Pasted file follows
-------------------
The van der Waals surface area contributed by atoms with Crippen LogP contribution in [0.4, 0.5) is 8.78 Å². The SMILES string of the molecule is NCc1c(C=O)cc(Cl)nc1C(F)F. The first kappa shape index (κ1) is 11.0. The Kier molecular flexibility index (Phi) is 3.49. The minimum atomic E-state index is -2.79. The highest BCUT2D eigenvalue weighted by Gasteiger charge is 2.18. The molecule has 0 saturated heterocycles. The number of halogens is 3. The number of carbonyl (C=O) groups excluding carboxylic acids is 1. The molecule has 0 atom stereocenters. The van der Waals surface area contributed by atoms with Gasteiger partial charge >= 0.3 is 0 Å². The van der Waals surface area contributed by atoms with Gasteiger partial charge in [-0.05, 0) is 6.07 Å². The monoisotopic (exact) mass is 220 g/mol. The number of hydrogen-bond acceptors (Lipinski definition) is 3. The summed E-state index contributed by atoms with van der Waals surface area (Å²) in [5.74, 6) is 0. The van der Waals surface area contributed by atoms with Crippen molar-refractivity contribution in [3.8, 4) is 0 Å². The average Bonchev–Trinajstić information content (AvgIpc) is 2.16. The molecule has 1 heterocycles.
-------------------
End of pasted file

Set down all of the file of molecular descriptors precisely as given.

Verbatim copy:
The van der Waals surface area contributed by atoms with Crippen LogP contribution in [0.4, 0.5) is 8.78 Å². The SMILES string of the molecule is NCc1c(C=O)cc(Cl)nc1C(F)F. The first kappa shape index (κ1) is 11.0. The Kier molecular flexibility index (Phi) is 3.49. The minimum atomic E-state index is -2.79. The highest BCUT2D eigenvalue weighted by Gasteiger charge is 2.18. The molecule has 0 saturated heterocycles. The number of halogens is 3. The number of carbonyl (C=O) groups excluding carboxylic acids is 1. The molecule has 0 atom stereocenters. The van der Waals surface area contributed by atoms with Gasteiger partial charge >= 0.3 is 0 Å². The van der Waals surface area contributed by atoms with Gasteiger partial charge in [-0.05, 0) is 6.07 Å². The monoisotopic (exact) mass is 220 g/mol. The number of hydrogen-bond acceptors (Lipinski definition) is 3. The summed E-state index contributed by atoms with van der Waals surface area (Å²) in [5.74, 6) is 0. The van der Waals surface area contributed by atoms with Crippen molar-refractivity contribution in [3.8, 4) is 0 Å². The average Bonchev–Trinajstić information content (AvgIpc) is 2.16. The molecule has 1 heterocycles.